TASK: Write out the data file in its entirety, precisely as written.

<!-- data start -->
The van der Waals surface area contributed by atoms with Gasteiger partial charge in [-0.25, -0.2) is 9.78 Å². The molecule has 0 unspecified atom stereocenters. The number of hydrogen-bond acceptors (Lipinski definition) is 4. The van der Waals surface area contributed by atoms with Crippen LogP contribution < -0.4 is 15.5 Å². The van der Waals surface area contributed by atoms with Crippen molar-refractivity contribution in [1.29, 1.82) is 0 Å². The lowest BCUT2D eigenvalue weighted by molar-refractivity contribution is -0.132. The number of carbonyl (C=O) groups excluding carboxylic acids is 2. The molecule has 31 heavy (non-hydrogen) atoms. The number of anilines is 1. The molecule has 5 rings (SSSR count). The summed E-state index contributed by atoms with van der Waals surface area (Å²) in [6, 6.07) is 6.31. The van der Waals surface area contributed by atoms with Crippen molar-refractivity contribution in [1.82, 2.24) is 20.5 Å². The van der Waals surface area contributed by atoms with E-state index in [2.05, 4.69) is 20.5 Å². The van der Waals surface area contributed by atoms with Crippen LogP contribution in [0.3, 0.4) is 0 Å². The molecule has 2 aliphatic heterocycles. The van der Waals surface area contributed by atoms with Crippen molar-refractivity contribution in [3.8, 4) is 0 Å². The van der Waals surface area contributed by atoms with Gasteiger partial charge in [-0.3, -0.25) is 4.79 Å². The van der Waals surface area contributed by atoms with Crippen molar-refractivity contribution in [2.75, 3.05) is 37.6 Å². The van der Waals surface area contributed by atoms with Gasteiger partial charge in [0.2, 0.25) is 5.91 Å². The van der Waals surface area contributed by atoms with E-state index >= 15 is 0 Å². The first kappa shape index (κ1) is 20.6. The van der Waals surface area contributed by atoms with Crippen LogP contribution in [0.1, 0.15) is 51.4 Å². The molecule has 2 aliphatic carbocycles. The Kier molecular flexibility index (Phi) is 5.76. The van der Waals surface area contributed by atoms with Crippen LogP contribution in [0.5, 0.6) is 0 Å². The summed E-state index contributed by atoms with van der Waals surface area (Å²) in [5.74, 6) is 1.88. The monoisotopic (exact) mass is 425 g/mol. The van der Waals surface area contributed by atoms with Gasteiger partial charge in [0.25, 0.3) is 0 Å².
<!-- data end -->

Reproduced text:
The van der Waals surface area contributed by atoms with Gasteiger partial charge in [-0.25, -0.2) is 9.78 Å². The molecule has 0 unspecified atom stereocenters. The number of hydrogen-bond acceptors (Lipinski definition) is 4. The van der Waals surface area contributed by atoms with Crippen LogP contribution < -0.4 is 15.5 Å². The van der Waals surface area contributed by atoms with Crippen molar-refractivity contribution in [1.29, 1.82) is 0 Å². The lowest BCUT2D eigenvalue weighted by molar-refractivity contribution is -0.132. The number of carbonyl (C=O) groups excluding carboxylic acids is 2. The molecule has 31 heavy (non-hydrogen) atoms. The number of anilines is 1. The molecule has 5 rings (SSSR count). The summed E-state index contributed by atoms with van der Waals surface area (Å²) in [6, 6.07) is 6.31. The van der Waals surface area contributed by atoms with Crippen molar-refractivity contribution in [1.82, 2.24) is 20.5 Å². The van der Waals surface area contributed by atoms with E-state index in [2.05, 4.69) is 20.5 Å². The van der Waals surface area contributed by atoms with Crippen LogP contribution in [0.3, 0.4) is 0 Å². The molecule has 2 aliphatic heterocycles. The van der Waals surface area contributed by atoms with Crippen molar-refractivity contribution in [3.8, 4) is 0 Å². The van der Waals surface area contributed by atoms with Gasteiger partial charge in [-0.3, -0.25) is 4.79 Å². The van der Waals surface area contributed by atoms with Crippen molar-refractivity contribution in [2.75, 3.05) is 37.6 Å². The van der Waals surface area contributed by atoms with Gasteiger partial charge in [0.2, 0.25) is 5.91 Å². The van der Waals surface area contributed by atoms with E-state index >= 15 is 0 Å². The first kappa shape index (κ1) is 20.6. The van der Waals surface area contributed by atoms with Crippen LogP contribution in [0.1, 0.15) is 51.4 Å². The molecule has 2 aliphatic carbocycles. The Kier molecular flexibility index (Phi) is 5.76. The van der Waals surface area contributed by atoms with Crippen LogP contribution in [0.5, 0.6) is 0 Å². The summed E-state index contributed by atoms with van der Waals surface area (Å²) in [5.74, 6) is 1.88. The monoisotopic (exact) mass is 425 g/mol. The van der Waals surface area contributed by atoms with Gasteiger partial charge in [0.25, 0.3) is 0 Å².